Having spent half of my life as an Israeli, almost two decades, there are only a handful of things here that still manage to completely take me by surprise and, for lack of a better word, make me curl up into a fetal position and cry for days, errr, I mean shock me.

I’ve gotten used to many of the things that other expats have trouble with. I speak, read and write the language fluently. I served in the IDF and I married an Israeli woman. If it weren’t for my extremely non-Israeli name (Jason, nu, from the bible… eh, just call me Hazon), I can almost completely fool Israelis into thinking that I am one of them. Basically, what that means is that I’m nobody’s frier anymore. I’m in on the scam. I can now do what most Israelis do so well, find other friers. (In this country, the only thing worse than being a frier is being an ISIS fighter or a United Joint List voter, though not by much.)

I am still a bit baffled and bewildered by the insanely aggressive driving, especially when driving through Jaffa on a Friday night, but no longer surprised when kids jump out into the street, drivers honk for not going through a yellow-red light or when a 1993 Honda Civic with tinted windows zooms past me on a blind curve.

I’ve come to terms with the banking system, the perpetual overdraft, the splitting of credit card payments at the supermarket, the 12 installments on a new air conditioner (air conditioner, humph! When I was growing up in Holon in the 1980’s we had ceiling fans!)

I’m even OK with old Iraqi ladies with a mustache pushing ahead of me in line (and then making a face while pushing past me) at the doctor’s office, the post office and, of course, the pharmacy. I’m fine with it. They don’t have much time left and what little they have left shouldn’t be spent on waiting for me to buy some Advil (hey, we didn’t have Advil when I was growing up here! We had Acamol vezehu!)

I could go on for hours but in fact I’ve become so cynical, so Israeli, so tsabar, that none of it surprises me anymore. Nothing. War? Meh. You just met me ten minutes ago and you want me to come to your wedding? Meh. No kindergarten, no public transportation and no beer for two weeks? Meh.

But one thing never, ever, ever ceases to shock me is the electric bill. That’s right. The bi-monthly sodomy of every man, woman and small business by the Israel Electric Company, the IEC. Why does the electric bill send me into a cold sweat? Why do I spend weeks dreading in anticipation of that big glossy envelope that somehow finds its way to my mailbox?

Reason Number 1: It’s ridiculously expensive, year-round. During the summer months it has been known to reach as high as 2,500 NIS if you have any kind of central air conditioning. But, if you’re like me (i.e. nobody’s frier) you install units in every room and make sure to keep them on (sparingly) at 25 degrees Celsius. You make sure to keep the lights off. You clean the solar panels of your hot water heater. You go out a lot to places that have air conditioners (like the dreaded mall). And still, despite your best efforts, you still get smacked in the face with a 1600 NIS bill, which, alternately, could feed a family of 3 for an entire month.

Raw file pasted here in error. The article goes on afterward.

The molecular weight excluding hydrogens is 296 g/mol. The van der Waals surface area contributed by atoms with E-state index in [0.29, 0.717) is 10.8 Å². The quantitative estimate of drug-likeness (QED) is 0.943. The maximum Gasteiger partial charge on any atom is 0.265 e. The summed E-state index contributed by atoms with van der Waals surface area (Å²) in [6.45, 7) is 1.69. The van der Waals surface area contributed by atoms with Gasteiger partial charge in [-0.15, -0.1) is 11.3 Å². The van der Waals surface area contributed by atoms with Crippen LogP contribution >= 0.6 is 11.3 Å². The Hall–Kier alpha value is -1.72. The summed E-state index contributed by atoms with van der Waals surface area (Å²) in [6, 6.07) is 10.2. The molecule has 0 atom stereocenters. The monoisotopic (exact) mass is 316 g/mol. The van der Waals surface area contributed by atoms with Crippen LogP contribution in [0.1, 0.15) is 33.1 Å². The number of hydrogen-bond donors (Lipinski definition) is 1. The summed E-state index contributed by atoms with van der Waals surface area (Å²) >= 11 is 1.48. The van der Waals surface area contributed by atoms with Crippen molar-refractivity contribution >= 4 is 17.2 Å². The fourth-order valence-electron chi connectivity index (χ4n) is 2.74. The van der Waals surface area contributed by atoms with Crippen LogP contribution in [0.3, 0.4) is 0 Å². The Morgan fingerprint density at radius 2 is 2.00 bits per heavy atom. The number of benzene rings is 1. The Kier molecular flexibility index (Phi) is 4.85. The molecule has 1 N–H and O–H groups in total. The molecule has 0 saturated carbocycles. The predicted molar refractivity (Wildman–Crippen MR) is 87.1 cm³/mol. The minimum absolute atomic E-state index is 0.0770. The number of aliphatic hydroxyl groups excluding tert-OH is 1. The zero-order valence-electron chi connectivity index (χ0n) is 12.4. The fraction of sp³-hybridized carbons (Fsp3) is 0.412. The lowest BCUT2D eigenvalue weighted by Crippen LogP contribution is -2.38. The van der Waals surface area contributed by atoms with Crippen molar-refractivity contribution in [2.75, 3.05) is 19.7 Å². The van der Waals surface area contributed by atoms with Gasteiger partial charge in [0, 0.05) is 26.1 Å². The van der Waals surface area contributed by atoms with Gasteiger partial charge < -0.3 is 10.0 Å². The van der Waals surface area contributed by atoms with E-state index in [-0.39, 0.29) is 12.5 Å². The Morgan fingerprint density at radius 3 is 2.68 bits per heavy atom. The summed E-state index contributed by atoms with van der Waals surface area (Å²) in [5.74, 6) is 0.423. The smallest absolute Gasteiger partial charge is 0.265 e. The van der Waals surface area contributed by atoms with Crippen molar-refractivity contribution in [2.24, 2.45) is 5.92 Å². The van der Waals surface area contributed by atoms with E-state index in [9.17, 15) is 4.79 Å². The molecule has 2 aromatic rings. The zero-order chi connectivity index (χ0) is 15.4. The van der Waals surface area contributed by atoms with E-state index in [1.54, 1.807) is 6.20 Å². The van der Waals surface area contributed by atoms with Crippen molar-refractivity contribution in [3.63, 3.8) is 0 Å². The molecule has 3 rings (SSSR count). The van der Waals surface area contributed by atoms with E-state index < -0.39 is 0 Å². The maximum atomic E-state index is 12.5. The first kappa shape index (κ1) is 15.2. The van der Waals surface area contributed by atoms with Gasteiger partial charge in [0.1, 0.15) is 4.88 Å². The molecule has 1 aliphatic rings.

Reason Number 2: You have something ridiculous like 5 days to pay the bill. I received mine on April 8 and I have until April 14 to pay the bill. The grey market loan sharks give you a week! And if you don’t pay on time there are late fees. And you can only split the payment on credit, which means the card company adds on fees and you spend the entire year making electric payments.

Reason Number 3: IEC workers get free electricity. And they get paid really well and have lavish banquets of caviar and human liver in their huge ivory mansions. Well, maybe not the last part but an acquaintance of mine worked at the IEC in Tel Aviv and when she detailed some of the benefits the employees were entitled to I immediately started crying, but then, of course, asked her to give them my CV. Granted, the senior exec my acquaintance worked for was eventually brought up on corruption charges but that shouldn’t stop the IEC from not being friers in the future.

Reason Number 4: The electric company, despite gauging the consumer, still can’t seem to turn a profit. This according to a recent Globes article which states that an “accounting exercise” (hey, IEC is nobody’s frier) led to a total profit of 1.3 billion in 2014 despite the company’s “worse than ever” situation caused by big companies leaving the IEC in favor of purchasing electricity from private providers (big business is nobody’s frier either). So, I guess that leaves us, the overpaying consumer, as the only friers.

Reason Number 5: Teka and Sheka (Hebrew for Plug and outlet), the ambiguously gay duo that serves as the IEC’s marketing puppets (literally). They are two closeted puppets who live together and share electricity together (and have even adopted a baby together) and are modeled (I would assume) after the legendary Bert and Ernie characters from Sesame Street. I would wager that the use of these two is not due to the IEC’s forward thinking, progressive desire to portray a modern gay couple as their spokespeople, but rather as a cynical way to make them look like they care, when in fact, they don’t give any fucks about gay, straight or transsexual men. Otherwise they wouldn’t have bothered keeping the puppets in the closet and showed two openly gay puppets living together with their adopted (and starving) baby and trying to save up money to pay their fucking electric bill.

Every month my mother in law takes the bill from the mailbox and holds it close like an academy award presenter with the envelope for Best Picture.

“Drum roll, please!” She says as she opens it. My wife hands me a stiff drink.

And whatever the amount, they both know I’ll be crying in the corner thinking about all the wonderful things I could have had if I weren’t such a frier.

March 13 2015 - Hebron 237